This Israeli-made killing racing drone is a nightmare for some

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Last week, an Israeli defense company made a terrifying image. In a nearly two-minute video on YouTube that resembles an action movie, soldiers get out of their vehicles and are hit by enemy fire and call for help.

In response, the small drone closes in on its mothership for rescue, zooming in behind enemy soldiers and killing them easily. While the situation is false, the drone – unveiled last week by Israel-based Elbit Systems – is not.

Lanius, in Latin that may refer to butchers, represents a new generation of drone: nimble, equipped with artificial intelligence, and able to spy and kill. The device is based on the design of a racing drone, which allows you to enter tight spaces, such as roads and small buildings.

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The promotional content of the company affects its development. After being deployed into battle, Lanius’ algorithm can map the area and scan people, separating enemies from allies – giving all that data to soldiers who can press a button to attack or kill their target.

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For weapons critics, that represents a dire situation, one that could change the dynamics of war.

“It’s very worrying,” said Catherine Connolly, a weapons expert at Stop Killer Robots, an anti-gun advocacy group. “It basically allows the machine to decide whether you live or die if we remove the human control factor from that.”

Representatives for Elbit Systems did not return a request for comment.

Using drones in warfare has become commonplace. The United States stockpile of drones is responsible for the deaths of enemies and civilians in the Middle East. In Russia’s war against Ukraine, Moscow has been seen using a lethal drone that can swoop down on targets, destroying them with little notice.

Drones large and small have contributed to the war. Notably, Ukraine’s use of the Turkish-made Bayraktar TB2 – a drone the size of a small plane and armed with laser-guided missiles – caused damage to Russian tanks and trucks.

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For weapons manufacturers, that provides an attractive target.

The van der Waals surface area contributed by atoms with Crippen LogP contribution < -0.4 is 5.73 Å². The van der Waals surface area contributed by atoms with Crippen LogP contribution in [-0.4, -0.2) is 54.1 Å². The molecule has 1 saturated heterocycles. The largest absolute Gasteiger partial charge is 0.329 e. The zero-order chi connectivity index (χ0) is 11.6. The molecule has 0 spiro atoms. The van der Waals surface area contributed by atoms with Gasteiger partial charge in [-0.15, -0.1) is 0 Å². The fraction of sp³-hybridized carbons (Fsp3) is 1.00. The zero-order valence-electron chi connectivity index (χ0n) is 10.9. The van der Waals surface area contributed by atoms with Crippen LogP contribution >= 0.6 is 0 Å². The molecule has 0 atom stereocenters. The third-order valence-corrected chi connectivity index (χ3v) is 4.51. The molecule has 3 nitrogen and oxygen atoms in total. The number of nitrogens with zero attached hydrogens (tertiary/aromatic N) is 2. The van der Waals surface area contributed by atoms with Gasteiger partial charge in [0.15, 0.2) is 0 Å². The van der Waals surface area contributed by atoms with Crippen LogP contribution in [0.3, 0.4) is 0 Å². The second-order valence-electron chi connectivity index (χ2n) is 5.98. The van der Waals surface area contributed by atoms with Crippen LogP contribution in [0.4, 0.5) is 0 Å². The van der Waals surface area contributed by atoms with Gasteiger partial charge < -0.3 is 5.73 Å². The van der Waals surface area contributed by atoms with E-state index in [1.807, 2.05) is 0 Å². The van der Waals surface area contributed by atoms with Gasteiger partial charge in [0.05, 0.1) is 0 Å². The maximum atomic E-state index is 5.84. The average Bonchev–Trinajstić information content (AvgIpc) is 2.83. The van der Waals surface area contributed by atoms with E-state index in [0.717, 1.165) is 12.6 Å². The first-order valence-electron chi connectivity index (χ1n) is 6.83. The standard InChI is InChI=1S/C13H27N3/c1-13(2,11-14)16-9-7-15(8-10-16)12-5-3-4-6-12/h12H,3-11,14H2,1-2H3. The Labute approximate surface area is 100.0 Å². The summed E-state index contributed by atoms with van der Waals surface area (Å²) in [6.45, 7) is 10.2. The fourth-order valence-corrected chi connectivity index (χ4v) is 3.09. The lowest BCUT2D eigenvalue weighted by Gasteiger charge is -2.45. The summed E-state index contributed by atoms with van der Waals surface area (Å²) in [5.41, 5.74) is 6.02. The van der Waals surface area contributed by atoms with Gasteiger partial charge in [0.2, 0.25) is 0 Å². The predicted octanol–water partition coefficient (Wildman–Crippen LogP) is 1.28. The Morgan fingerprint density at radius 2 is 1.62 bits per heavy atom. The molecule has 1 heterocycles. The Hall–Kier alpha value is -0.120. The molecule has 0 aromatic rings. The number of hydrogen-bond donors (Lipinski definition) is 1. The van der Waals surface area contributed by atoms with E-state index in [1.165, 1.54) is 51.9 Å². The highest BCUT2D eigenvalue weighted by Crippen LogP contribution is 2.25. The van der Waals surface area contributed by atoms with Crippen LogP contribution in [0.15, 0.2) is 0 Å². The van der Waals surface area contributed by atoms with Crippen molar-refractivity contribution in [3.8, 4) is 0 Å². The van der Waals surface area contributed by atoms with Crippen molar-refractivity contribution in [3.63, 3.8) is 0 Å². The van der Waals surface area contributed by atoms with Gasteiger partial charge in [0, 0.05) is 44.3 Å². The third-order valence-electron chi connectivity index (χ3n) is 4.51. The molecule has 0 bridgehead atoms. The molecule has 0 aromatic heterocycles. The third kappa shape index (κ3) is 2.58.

Elbit Systems, headquartered out of Haifa, Israel, says in promotional content Its Lanius is equipped with features that can be very useful in urban combat situations, where soldiers cannot clearly see their enemy.

According to drone data, the drone is the size of a palm, about 11 inches by 6 inches. It has a speed of 45 miles per hour. It can fly for about 7 minutes, and has the ability to carry both lethal and non-lethal objects. It is not clear how dangerous substances can be fatal.

This drone is equipped with WiFi and radio communication technology. It can navigate using GPS navigation, and an artificial intelligence drone system can scan and map urban battlefields, providing soldiers with a 3D map of their surroundings.

The drone’s autonomous software helps with “enemy detection and classification,” according to the company, useful for “deadly ambushes.”

The company notes that a drone cannot decide to kill a person by itself and needs a “human-in-the-loop” to make the decision and pull the trigger.

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Besides, Stop Killer Robots’ Connolly has a lot to worry about.

A feature that requires people to participate in the decision to kill is possible don’t forget, he said. “Changing that would just require a software upgrade,” Connolly said. “There is … nothing to prevent the manufacturer from doing that or the attorney or agent who buys these plans asking them to do that.”

Lanius’ ability to use algorithms to distinguish adversaries from allies seems troubling, he said. The general public should know how a drone differentiates between a fighter and a civilian, what data the algorithm is trained on to make those calls, who you have it is written what information is used, and what kind of behavior is marked as making someone appear threatening, he said.

“It basically shows that programs can now decide, using an algorithm … to take a person’s life,” he said.

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